By collaborating with over 100 partners, the festival puts on 138 events over 10 days, offering a diverse mix of exhibitions, talks, tours, workshops, podcasts, installations, and symposiums. Expect next year to be even bigger.

Ivy Designer Spotlight | Jane Thomson, Downie Thomson Interior Design

Based in Sydney, Australia, Jane Thomson is an experienced interior designer and presenter with over 30 years in the business. She founded her practice, Downie Thomson Interior Design along with her mother, Liz Downie, in 1990. Jane is also a proud designer on Channel 10’s Changing Rooms

How did you get started in design?

I guess I was super lucky growing up in a beautifully designed mid-century home. My dad, an architect, designed this stunning whitewashed brick home. It was very on trend at the time. Lots of white and some exposed timber and quarry tiles and it was stunning. We were so lucky. 

When visiting other kids’ homes, we’d be shocked to think that people actually lived like this. A very odd and perhaps judgmental thought process for such a young child. I just don’t know where this came from within me, but these homes really scared me. I used to create excuses not to visit my friends’ homes. I think I was really a weird little unit.

I always had this weird fetish about the environment around me.

I didn’t always know that I’d end up being a designer because in high school I decided to be an actor. I left school and started quite a famed course in acting here in Sydney, called the Ensemble Studios. But halfway through I thought man, I really want to be an interior designer as well.

After having a baby and embarking into marriage, I was the Marketing Manager for our family’s bodyboard and surf ski brand. So I was marketing those products around Australia and still yearning to be an actor and interior designer. 

So it was kind of a weird start. Really, I got into interior design quite late in life, when i was about 29. I completed a course in interior design. I was already highly educated in aesthetics and understanding of design through my parents. I then joined camp with my mum who was already an interior designer and that’s basically it.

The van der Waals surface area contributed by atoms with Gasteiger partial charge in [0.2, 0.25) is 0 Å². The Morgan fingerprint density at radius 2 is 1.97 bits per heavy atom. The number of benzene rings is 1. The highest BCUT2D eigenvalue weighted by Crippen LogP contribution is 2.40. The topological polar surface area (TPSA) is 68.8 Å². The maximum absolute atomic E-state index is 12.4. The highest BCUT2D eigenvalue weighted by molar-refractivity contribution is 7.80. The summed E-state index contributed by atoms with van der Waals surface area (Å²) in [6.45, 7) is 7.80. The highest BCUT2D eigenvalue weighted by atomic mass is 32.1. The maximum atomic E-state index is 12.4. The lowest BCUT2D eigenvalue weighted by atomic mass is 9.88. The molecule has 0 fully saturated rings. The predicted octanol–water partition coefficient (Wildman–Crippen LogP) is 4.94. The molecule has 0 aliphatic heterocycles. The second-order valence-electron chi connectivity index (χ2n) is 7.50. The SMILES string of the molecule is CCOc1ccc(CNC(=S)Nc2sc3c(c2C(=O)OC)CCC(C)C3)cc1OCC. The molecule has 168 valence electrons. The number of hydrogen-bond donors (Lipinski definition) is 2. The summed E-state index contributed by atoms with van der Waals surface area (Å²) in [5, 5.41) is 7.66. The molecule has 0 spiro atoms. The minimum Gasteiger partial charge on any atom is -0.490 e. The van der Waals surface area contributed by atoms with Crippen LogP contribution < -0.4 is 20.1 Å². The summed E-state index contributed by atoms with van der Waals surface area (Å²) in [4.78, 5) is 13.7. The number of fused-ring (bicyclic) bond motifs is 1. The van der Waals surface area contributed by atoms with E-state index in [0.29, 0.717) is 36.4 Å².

Photo by George Fetting

What was it like working with your mum who was also an interior designer?

My mum sadly passed away in January. We were in business together for about 15 years so when she died it was really weird not having her to bounce ideas off. It’s really hard.

When she was alive It was awesome being able to — you know if you’re stuck on something and just need that sounding board — just pick the phone up and go “mum what do you think?” I loved working with her.

How has your experience as an actor helped you in the design business?

As an actor you train to assess people and their psychology and respond in kind. So if you’re invited into someone’s home as a professional on aesthetics, they’re automatically going to be feeling a little bit nervous and like they’re being judged. So I think as an actor you can readily identify these cues, respond, and try to allay their fears.

As an actor it’s all about listening to the actor’s vibe and answering based on their delivery of the lines, so I think my education as an actor has allowed me to really listen to what my clients are trying to convey beyond their words. My acting education helps me listen more intently to assess clients’ true needs and wants.